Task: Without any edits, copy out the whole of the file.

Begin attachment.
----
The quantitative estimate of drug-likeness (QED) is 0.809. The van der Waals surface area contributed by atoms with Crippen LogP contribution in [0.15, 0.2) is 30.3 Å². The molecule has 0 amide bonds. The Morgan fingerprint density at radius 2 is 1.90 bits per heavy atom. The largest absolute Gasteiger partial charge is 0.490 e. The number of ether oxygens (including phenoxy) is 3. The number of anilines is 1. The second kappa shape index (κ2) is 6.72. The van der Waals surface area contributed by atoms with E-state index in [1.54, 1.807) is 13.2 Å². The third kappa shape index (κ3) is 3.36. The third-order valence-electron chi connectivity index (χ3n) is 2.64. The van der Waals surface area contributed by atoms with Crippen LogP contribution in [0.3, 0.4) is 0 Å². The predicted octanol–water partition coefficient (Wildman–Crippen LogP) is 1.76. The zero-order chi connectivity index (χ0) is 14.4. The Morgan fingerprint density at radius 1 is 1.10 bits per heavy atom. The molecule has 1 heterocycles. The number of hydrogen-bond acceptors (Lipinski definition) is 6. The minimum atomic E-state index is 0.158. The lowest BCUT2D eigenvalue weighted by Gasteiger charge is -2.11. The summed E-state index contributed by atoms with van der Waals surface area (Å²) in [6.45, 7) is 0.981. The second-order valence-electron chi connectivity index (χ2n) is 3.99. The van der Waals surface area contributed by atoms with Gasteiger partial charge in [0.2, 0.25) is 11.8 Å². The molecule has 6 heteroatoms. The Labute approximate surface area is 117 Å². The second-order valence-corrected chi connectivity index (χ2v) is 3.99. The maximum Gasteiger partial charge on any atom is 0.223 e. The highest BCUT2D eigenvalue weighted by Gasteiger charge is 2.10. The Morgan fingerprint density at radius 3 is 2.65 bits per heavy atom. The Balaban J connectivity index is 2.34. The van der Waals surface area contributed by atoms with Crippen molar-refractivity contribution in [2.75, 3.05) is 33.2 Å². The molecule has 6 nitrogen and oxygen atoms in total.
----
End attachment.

The quantitative estimate of drug-likeness (QED) is 0.809. The van der Waals surface area contributed by atoms with Crippen LogP contribution in [0.15, 0.2) is 30.3 Å². The molecule has 0 amide bonds. The Morgan fingerprint density at radius 2 is 1.90 bits per heavy atom. The largest absolute Gasteiger partial charge is 0.490 e. The number of ether oxygens (including phenoxy) is 3. The number of anilines is 1. The second kappa shape index (κ2) is 6.72. The van der Waals surface area contributed by atoms with E-state index in [1.54, 1.807) is 13.2 Å². The third kappa shape index (κ3) is 3.36. The third-order valence-electron chi connectivity index (χ3n) is 2.64. The van der Waals surface area contributed by atoms with Crippen LogP contribution in [0.3, 0.4) is 0 Å². The predicted octanol–water partition coefficient (Wildman–Crippen LogP) is 1.76. The zero-order chi connectivity index (χ0) is 14.4. The Morgan fingerprint density at radius 1 is 1.10 bits per heavy atom. The molecule has 1 heterocycles. The number of hydrogen-bond acceptors (Lipinski definition) is 6. The minimum atomic E-state index is 0.158. The lowest BCUT2D eigenvalue weighted by Gasteiger charge is -2.11. The summed E-state index contributed by atoms with van der Waals surface area (Å²) in [6.45, 7) is 0.981. The second-order valence-electron chi connectivity index (χ2n) is 3.99. The van der Waals surface area contributed by atoms with Gasteiger partial charge in [0.2, 0.25) is 11.8 Å². The molecule has 6 heteroatoms. The Labute approximate surface area is 117 Å². The second-order valence-corrected chi connectivity index (χ2v) is 3.99. The maximum Gasteiger partial charge on any atom is 0.223 e. The highest BCUT2D eigenvalue weighted by Gasteiger charge is 2.10. The Morgan fingerprint density at radius 3 is 2.65 bits per heavy atom. The Balaban J connectivity index is 2.34. The van der Waals surface area contributed by atoms with Crippen molar-refractivity contribution in [2.75, 3.05) is 33.2 Å². The molecule has 6 nitrogen and oxygen atoms in total.